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CONFESSIONS OF A WIFE
THE TENNEYS HAVE COME BACK
The telephone rang this morning
about 10 o'clock and I was much sur
prised to recognize Bill Tenney's
voice coming over the wire.
"How are you, Margie?" he said.
"I'm just fine," I answered. "When
did you get home?"
"We came in last night."
"Is Donna well?"
"Tell her I am coming over to see
her very soon."
"Margie," my name came rather
hesitatingly over the wires, " I want
to see you alone. I want to talk to
you about Kitty. I am so shocked
and grieved that I must talk to some
one and you are the one person in
all this living world I can talk to
who will understand."
"Yes, Bill, I think I do understand,
but I can hardly see how I can see
you alone, especially before I see
Donna. Besides, do you think it will
do any good to talk it all over? Kitty
is out of it all now, poor girl."
"Look here, Margie, you've got to
see me some way, somehow. You
had more to do with this affair than
any one and I've got to know some
things which only you can tell me.
Now where and when can I see you?"
I did feel sorry for him and again
I asked myself if I had done right in
interfering with his affair with Kit
ty. Every day that I live I find my
self more and more coming to the
conclusion that trying to run other
people's affairs is a great mistake
a greater mistake, perhaps, than any
they could make, provided they had
done their own managing.
I believe, littie book, that it is one
of the tilings we seldom learn thor
oughly, but it is nevertheless true
that one's life is one's own the only
thing in this mortal existence that is
one's own. We, however, must live
it in solitary state, pay for our own
mistakes and sins. Whenever we
let any one into the sacred place
no matter who and ask advice or
help, we are always wrong because
no one not even the one who loves
us most, can know all the twists and
turns of our minds, all the aspira
tions and struggles of our souls.
We must live alone, as we are born,
and die alone. Some we may love,
some we may hate, some may walk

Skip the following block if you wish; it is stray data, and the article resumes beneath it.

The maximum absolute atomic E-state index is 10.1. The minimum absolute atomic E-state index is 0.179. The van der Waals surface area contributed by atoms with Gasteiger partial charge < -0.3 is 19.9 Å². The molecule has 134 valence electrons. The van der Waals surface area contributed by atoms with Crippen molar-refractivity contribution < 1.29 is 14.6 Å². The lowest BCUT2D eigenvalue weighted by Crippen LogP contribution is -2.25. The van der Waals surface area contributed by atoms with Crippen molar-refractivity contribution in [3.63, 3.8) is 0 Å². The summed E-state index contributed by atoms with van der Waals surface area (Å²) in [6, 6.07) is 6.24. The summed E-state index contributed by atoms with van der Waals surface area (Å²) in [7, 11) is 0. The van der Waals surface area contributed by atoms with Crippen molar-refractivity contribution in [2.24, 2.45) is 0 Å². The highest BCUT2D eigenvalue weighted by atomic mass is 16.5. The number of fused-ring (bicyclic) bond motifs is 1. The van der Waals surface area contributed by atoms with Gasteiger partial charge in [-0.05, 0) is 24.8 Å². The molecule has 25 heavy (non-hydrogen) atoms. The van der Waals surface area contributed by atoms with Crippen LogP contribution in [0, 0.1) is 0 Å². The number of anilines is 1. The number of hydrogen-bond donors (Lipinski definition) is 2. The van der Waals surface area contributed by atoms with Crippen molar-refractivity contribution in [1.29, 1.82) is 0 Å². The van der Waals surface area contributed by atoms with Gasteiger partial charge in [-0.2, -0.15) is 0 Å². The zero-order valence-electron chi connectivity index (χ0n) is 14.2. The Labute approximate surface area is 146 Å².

very near us for a time and help us
bear our load, but it comes to the one
thing at last we struggle on and
even though we are surrounded by a
marching multitude that seems
bound for the same place, by the
same road, yet, we must march on
our own feet, no matter how crippled
and weary they are.
We may count our life by our emo
tions, but our emotions are not all Df
life. Love, hate, grief, pleasure, pain,
good, evil all these may come and
go almost without our volition, but
we come into life, it takes us and
wraps us about with its great mys
tery, we know not why it has picked
us out of the void of the never-was or
at what moment that, tired of our
futile cries against fate, it will throw
us into the void of the know-not-where.
We only know that we are
in the land of the living and must
stay here for a time alone. Poor Bill,
I feel rather sorry for him. Indeed, I
feltvvery sorry for him when he was
talking, and so I said, "You can come
and take me up to Donna's in your
car and I will call on her."
"But Donna will want to come with
"You need not tell her what you
are going to do."
"The ride will not be long enough
for our talk."
I laughed. "Well, Mr. Bill, you cer
tainly have settled down into a do
mestic animal. I know a time not so
long ago when Bill Tenney could be
counted upon to take the longest
way home if he wanted to talk "
"To a dear, sweet woman," inter-